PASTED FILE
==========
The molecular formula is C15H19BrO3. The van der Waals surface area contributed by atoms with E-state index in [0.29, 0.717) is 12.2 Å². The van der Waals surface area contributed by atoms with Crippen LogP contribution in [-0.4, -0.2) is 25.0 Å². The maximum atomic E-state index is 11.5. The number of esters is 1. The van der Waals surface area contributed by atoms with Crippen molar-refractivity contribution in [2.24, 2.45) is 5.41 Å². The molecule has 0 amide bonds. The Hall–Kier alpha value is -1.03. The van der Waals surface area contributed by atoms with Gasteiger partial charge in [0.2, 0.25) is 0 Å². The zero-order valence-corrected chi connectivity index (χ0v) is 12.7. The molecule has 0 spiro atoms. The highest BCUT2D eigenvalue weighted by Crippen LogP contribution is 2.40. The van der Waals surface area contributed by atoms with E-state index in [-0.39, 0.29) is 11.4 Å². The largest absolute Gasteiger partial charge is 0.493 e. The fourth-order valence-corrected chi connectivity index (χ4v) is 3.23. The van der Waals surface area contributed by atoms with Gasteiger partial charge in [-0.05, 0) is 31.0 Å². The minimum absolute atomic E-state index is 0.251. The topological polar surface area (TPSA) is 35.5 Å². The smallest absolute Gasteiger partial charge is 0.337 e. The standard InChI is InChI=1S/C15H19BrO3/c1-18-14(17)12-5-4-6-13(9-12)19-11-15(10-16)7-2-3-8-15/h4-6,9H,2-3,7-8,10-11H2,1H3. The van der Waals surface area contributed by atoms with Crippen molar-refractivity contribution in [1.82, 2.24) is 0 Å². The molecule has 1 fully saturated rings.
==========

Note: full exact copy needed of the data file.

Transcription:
The molecular formula is C15H19BrO3. The van der Waals surface area contributed by atoms with E-state index in [0.29, 0.717) is 12.2 Å². The van der Waals surface area contributed by atoms with Crippen LogP contribution in [-0.4, -0.2) is 25.0 Å². The maximum atomic E-state index is 11.5. The number of esters is 1. The van der Waals surface area contributed by atoms with Crippen molar-refractivity contribution in [2.24, 2.45) is 5.41 Å². The molecule has 0 amide bonds. The Hall–Kier alpha value is -1.03. The van der Waals surface area contributed by atoms with Gasteiger partial charge in [0.2, 0.25) is 0 Å². The zero-order valence-corrected chi connectivity index (χ0v) is 12.7. The molecule has 0 spiro atoms. The highest BCUT2D eigenvalue weighted by Crippen LogP contribution is 2.40. The van der Waals surface area contributed by atoms with E-state index in [-0.39, 0.29) is 11.4 Å². The largest absolute Gasteiger partial charge is 0.493 e. The fourth-order valence-corrected chi connectivity index (χ4v) is 3.23. The van der Waals surface area contributed by atoms with Gasteiger partial charge in [-0.05, 0) is 31.0 Å². The minimum absolute atomic E-state index is 0.251. The topological polar surface area (TPSA) is 35.5 Å². The smallest absolute Gasteiger partial charge is 0.337 e. The standard InChI is InChI=1S/C15H19BrO3/c1-18-14(17)12-5-4-6-13(9-12)19-11-15(10-16)7-2-3-8-15/h4-6,9H,2-3,7-8,10-11H2,1H3. The van der Waals surface area contributed by atoms with Crippen molar-refractivity contribution in [1.82, 2.24) is 0 Å². The molecule has 1 fully saturated rings.